Sinig Gala Minaret
Juma Mosque is a mosque in Baku, Azerbaijan. The Cathedral Mosque was built in the 12th century on the site of a temple of fire-worshipers.
There is an inscription on the mosque emphasize that “Amir Sharaf al-Din Mahmud ordered to restore this mosque in the month of Rajab 709 A.H. (1309)”. On the northern wall of the mosque a minaret was erected which had been surrounded by stalactites in the year of 1437.
Located in the historic Icheri Sheher, the mosque has been rebuilt several times. The present Friday Mosque was built in 1899 under the financing of Baku philanthropist merchant Haji Shikhlali Dadashov. There are traces of a Zoroastrian temple at the site.
In the cultural life of the medieval Azerbaijan the cathedral mosque served as socio-cultural centers.
Haji Gayyib Bathhouse
Haji Gayib’s bathhouse – is an ancient fortress construction near a coastal side of Icheri Sheher.
Haji Gayib’s bathhouse is located in Baku quarter of Icheri Sheher, opposite the Maiden Tower. History of the bathhouse is dated back to the 15th century.
Intake portal of the bathhouse is rectangular shaped. Whole complex of the bathhouse is divided into 3 groups: dressing-room, changing room and a bathing area. The dressing and changing rooms have octagonal halls, surrounded by small rooms. Vaults and domes have various figured outlines and were implemented thoroughly. There is a pool with warm and cold water in the centre of the hall. Floors are covered with stone plates. Heating is promoted by ceramic pipes or channels under the floors of the rooms. Warm air, produced by water heating circulates along these channels.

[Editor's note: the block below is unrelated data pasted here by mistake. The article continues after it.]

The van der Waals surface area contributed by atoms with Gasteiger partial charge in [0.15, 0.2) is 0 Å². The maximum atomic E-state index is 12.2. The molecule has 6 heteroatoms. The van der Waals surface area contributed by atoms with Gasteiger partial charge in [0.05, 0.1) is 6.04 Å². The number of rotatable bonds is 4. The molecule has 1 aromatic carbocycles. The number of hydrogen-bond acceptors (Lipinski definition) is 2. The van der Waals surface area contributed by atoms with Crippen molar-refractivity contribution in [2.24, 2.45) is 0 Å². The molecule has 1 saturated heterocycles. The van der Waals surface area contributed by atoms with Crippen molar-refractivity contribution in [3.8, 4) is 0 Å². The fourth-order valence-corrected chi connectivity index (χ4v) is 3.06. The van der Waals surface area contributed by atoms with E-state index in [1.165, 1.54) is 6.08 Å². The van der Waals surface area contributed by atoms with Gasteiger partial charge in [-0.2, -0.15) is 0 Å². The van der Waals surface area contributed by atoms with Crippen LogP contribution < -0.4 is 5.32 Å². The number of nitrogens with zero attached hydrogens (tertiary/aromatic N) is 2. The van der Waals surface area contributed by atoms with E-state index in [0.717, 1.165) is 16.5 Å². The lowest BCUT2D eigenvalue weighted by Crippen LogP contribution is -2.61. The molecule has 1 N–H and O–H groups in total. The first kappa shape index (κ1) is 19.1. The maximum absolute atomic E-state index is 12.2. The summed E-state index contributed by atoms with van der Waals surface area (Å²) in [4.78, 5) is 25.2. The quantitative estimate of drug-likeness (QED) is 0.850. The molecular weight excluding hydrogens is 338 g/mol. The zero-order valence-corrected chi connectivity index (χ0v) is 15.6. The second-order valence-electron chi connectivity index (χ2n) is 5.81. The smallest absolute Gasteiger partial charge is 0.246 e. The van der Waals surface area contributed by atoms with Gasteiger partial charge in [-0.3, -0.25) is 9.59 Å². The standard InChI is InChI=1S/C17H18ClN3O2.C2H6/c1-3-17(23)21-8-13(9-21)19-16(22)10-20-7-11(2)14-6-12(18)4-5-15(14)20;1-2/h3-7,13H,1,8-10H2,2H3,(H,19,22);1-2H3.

The Gasim bey Bath, built in the 17th century, is a medieval monument of national importance. Also named Sweet Bath for the sweets served to bathers with their tea, it is located near the Salyan gates of the fortress, Icheri Sheher, Azerbaijan.
The bath has a traditional design, with an entrance hall, a cloakroom, baths, swimming pools and a boiler-house. Cross-shaped domes are in the dressing room and swimming pool. They were located on the sides of rooms with their chambers. Ceramic tubes were located in the walls and under the floor for supplying water and heating.
In 1970, the bath was reconstructed, and turned into a pharmacy known as the “Green Pharmacy”.